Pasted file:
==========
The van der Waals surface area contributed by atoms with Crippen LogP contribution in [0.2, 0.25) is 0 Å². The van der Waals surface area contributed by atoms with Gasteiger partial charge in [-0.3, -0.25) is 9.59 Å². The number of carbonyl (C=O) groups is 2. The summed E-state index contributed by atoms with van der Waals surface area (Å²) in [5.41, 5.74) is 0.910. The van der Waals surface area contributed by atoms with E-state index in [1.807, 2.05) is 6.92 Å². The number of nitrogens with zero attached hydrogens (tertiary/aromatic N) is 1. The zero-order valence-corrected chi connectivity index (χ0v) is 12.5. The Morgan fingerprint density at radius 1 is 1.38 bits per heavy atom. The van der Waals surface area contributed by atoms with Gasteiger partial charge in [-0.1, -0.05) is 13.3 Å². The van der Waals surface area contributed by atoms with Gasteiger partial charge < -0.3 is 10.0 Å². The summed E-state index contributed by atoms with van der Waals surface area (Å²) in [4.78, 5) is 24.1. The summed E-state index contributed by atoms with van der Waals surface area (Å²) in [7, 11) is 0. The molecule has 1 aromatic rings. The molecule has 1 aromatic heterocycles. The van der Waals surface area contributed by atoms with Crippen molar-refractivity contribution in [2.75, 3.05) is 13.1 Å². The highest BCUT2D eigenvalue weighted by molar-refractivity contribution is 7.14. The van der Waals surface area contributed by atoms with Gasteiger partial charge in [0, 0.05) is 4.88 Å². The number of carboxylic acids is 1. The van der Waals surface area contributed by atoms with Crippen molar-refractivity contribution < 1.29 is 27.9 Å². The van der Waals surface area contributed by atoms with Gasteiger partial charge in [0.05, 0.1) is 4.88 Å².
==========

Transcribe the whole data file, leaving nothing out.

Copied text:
The van der Waals surface area contributed by atoms with Crippen LogP contribution in [0.2, 0.25) is 0 Å². The van der Waals surface area contributed by atoms with Gasteiger partial charge in [-0.3, -0.25) is 9.59 Å². The number of carbonyl (C=O) groups is 2. The summed E-state index contributed by atoms with van der Waals surface area (Å²) in [5.41, 5.74) is 0.910. The van der Waals surface area contributed by atoms with E-state index in [1.807, 2.05) is 6.92 Å². The number of nitrogens with zero attached hydrogens (tertiary/aromatic N) is 1. The zero-order valence-corrected chi connectivity index (χ0v) is 12.5. The Morgan fingerprint density at radius 1 is 1.38 bits per heavy atom. The van der Waals surface area contributed by atoms with Gasteiger partial charge in [-0.1, -0.05) is 13.3 Å². The van der Waals surface area contributed by atoms with Gasteiger partial charge < -0.3 is 10.0 Å². The summed E-state index contributed by atoms with van der Waals surface area (Å²) in [4.78, 5) is 24.1. The summed E-state index contributed by atoms with van der Waals surface area (Å²) in [7, 11) is 0. The molecule has 1 aromatic rings. The molecule has 1 aromatic heterocycles. The van der Waals surface area contributed by atoms with Crippen molar-refractivity contribution in [2.75, 3.05) is 13.1 Å². The highest BCUT2D eigenvalue weighted by molar-refractivity contribution is 7.14. The van der Waals surface area contributed by atoms with Gasteiger partial charge in [0, 0.05) is 4.88 Å². The number of carboxylic acids is 1. The van der Waals surface area contributed by atoms with Crippen molar-refractivity contribution < 1.29 is 27.9 Å². The van der Waals surface area contributed by atoms with Gasteiger partial charge in [0.05, 0.1) is 4.88 Å².